An alternative is to perform an interpolation of the sawtooth curve with 11 different recall values (you pick the maximum precision corresponding to a recall value greater than the current, obtaining a step curve, purple line)

2. Calculate the Average Precision (AP) as integral of the area under the Precision-Recall curve.

3. Calculate the mean of the Average Precisions: this is useful since the object detector could have worse performances on certain under-represented classes.

# AP-IoU threshold curves

1. Set a number of IoU values you want to calculate (ex. from 0 to 1 with 0.1 increments)

2. For each IoU, calculate the mAP using the method described before, or a general AP for all classes (It is different, since the first method penalizes more a poor performance on few, under-represented classes)

For every detection, we compute the precision based only on the predictions made up until a detection and the recall using information of the total number of elements of particular class in the dataset

An important part is that the detections are ranked by descending confidence level of the detection. This is a hyperparameter to set in your model.

By simply calculating the F1 score with precision and recall of each class you have no indication of how the precision changes with the recall, e.g. if the precision drops after a critical confidence value.

A good summary of the procedure is present in this repo and this blog

• Thank you for your answer. So the relevance of this metric is that it shows precision across the confidence level of the various detections. I think this is what I was missing. The first approach, where you change the threshold won't reflect the effects of predictions confidence. My question would be then why use one or the other? Commented Jan 18, 2023 at 13:50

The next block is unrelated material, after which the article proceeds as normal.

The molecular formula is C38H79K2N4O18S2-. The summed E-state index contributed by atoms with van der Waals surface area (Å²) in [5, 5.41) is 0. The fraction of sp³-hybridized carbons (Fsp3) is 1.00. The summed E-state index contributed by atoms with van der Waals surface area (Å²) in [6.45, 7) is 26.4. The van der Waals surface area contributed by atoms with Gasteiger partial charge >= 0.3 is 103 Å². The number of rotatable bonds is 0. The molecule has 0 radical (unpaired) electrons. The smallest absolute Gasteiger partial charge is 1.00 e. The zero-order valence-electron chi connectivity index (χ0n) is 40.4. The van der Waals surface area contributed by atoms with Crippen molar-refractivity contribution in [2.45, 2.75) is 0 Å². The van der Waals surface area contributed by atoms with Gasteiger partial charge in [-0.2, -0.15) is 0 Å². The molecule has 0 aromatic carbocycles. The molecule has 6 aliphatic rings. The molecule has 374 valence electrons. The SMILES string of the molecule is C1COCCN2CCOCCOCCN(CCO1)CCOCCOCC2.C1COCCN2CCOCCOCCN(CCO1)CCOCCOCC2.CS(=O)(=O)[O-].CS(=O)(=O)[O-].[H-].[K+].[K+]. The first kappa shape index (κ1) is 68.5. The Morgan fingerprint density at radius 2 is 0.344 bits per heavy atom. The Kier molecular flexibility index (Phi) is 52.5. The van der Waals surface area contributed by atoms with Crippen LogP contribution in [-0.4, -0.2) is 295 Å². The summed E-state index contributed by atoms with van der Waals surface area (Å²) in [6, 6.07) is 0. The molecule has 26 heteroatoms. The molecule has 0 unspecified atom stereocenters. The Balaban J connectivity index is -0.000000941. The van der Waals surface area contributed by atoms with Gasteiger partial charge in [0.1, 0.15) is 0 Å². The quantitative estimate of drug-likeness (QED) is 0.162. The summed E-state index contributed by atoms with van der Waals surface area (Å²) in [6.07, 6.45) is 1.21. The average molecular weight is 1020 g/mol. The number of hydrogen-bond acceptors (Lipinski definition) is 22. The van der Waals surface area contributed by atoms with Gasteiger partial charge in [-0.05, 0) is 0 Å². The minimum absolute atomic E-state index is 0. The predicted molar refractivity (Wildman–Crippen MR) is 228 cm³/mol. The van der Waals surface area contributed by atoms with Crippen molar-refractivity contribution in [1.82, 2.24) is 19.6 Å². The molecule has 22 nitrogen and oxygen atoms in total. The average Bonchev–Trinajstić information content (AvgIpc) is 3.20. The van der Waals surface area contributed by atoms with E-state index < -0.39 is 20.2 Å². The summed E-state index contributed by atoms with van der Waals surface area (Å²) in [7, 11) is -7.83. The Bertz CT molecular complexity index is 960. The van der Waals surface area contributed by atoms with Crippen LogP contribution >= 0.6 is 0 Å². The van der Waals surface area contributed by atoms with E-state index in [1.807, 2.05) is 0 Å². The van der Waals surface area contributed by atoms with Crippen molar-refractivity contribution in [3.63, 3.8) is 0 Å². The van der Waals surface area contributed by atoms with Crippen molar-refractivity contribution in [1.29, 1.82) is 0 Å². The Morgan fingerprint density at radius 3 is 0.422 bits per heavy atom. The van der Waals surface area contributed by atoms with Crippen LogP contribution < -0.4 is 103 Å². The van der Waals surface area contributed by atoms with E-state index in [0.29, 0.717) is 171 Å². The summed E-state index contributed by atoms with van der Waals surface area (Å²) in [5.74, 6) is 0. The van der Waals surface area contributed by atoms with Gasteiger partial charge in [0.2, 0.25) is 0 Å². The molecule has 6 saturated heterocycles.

• Could you provide the source where you read about these two approaches? It is not clear in the first approach if you intend to keep the IOU threshold fixed for each computation of precision and recall of the detections (which seems logic to me) or not. Commented Jan 18, 2023 at 14:02
• Yes, you would keep IOU threshold fixed and compute the precision and recall for the entire evaluation set. You would have as many pairs (precision, recall) as thresholds. That would give you a graph at which you can integrate to get average precision. (cocodataset.org/#detection-eval). At least is what I understand from their description. But it could be that they do the procedure you just described for every threshold and then just average everything at the end. Commented Jan 18, 2023 at 15:16
• If in fact they do the last thing I mentioned why not just compute a pair of precision-recall points per threshold, and integrate for AP? Instead of computing lots of precision recall points per threshold, doing AP of that and taking an average (of the AP's for every threshold) at the end ? Commented Jan 18, 2023 at 15:22
• I've edited the answer. I think that the two approaches describe two different curves. The first one is sometimes called IoU- AP curve, while the second is the more common PR curve, whose integral yields the AP, and the mean of the per-class AP gives you the mAP. Commented Jan 18, 2023 at 18:51